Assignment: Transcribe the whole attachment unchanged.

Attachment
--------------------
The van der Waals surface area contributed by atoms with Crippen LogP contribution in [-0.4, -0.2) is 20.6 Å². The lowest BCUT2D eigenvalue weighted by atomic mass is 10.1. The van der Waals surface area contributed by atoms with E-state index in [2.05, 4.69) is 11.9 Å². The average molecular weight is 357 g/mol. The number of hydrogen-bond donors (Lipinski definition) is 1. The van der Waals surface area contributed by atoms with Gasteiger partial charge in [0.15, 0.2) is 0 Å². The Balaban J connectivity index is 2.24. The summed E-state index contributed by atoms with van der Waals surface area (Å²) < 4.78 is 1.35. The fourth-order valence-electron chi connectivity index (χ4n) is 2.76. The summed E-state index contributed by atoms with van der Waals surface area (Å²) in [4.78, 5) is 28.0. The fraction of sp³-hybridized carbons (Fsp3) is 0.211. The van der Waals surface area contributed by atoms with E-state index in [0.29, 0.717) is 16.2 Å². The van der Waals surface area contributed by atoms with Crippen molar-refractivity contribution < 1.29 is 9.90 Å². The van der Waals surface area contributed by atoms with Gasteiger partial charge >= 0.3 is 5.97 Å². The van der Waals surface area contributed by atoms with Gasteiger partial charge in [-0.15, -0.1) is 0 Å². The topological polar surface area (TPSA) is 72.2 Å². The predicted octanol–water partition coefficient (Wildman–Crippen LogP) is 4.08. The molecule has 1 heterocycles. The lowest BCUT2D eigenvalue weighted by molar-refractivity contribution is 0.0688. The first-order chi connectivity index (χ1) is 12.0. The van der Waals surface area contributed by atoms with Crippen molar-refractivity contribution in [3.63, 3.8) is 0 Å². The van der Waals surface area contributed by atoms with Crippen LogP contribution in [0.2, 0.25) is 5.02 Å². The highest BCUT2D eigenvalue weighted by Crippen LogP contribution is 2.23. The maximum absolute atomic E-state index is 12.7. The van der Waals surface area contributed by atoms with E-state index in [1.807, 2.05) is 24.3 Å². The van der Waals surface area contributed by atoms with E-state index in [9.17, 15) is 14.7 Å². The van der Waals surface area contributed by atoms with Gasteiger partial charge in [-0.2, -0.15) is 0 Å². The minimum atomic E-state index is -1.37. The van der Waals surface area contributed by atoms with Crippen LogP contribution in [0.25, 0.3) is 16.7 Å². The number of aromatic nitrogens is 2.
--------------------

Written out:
The van der Waals surface area contributed by atoms with Crippen LogP contribution in [-0.4, -0.2) is 20.6 Å². The lowest BCUT2D eigenvalue weighted by atomic mass is 10.1. The van der Waals surface area contributed by atoms with E-state index in [2.05, 4.69) is 11.9 Å². The average molecular weight is 357 g/mol. The number of hydrogen-bond donors (Lipinski definition) is 1. The van der Waals surface area contributed by atoms with Gasteiger partial charge in [0.15, 0.2) is 0 Å². The Balaban J connectivity index is 2.24. The summed E-state index contributed by atoms with van der Waals surface area (Å²) < 4.78 is 1.35. The fourth-order valence-electron chi connectivity index (χ4n) is 2.76. The summed E-state index contributed by atoms with van der Waals surface area (Å²) in [4.78, 5) is 28.0. The fraction of sp³-hybridized carbons (Fsp3) is 0.211. The van der Waals surface area contributed by atoms with E-state index in [0.29, 0.717) is 16.2 Å². The van der Waals surface area contributed by atoms with Crippen molar-refractivity contribution < 1.29 is 9.90 Å². The van der Waals surface area contributed by atoms with Gasteiger partial charge >= 0.3 is 5.97 Å². The van der Waals surface area contributed by atoms with Gasteiger partial charge in [-0.15, -0.1) is 0 Å². The topological polar surface area (TPSA) is 72.2 Å². The predicted octanol–water partition coefficient (Wildman–Crippen LogP) is 4.08. The molecule has 1 heterocycles. The lowest BCUT2D eigenvalue weighted by molar-refractivity contribution is 0.0688. The first-order chi connectivity index (χ1) is 12.0. The van der Waals surface area contributed by atoms with Crippen molar-refractivity contribution in [3.63, 3.8) is 0 Å². The van der Waals surface area contributed by atoms with Crippen LogP contribution in [0.2, 0.25) is 5.02 Å². The highest BCUT2D eigenvalue weighted by Crippen LogP contribution is 2.23. The maximum absolute atomic E-state index is 12.7. The van der Waals surface area contributed by atoms with E-state index in [1.807, 2.05) is 24.3 Å². The van der Waals surface area contributed by atoms with E-state index in [9.17, 15) is 14.7 Å². The van der Waals surface area contributed by atoms with Gasteiger partial charge in [-0.2, -0.15) is 0 Å². The minimum atomic E-state index is -1.37. The van der Waals surface area contributed by atoms with Crippen LogP contribution in [0.25, 0.3) is 16.7 Å². The number of aromatic nitrogens is 2.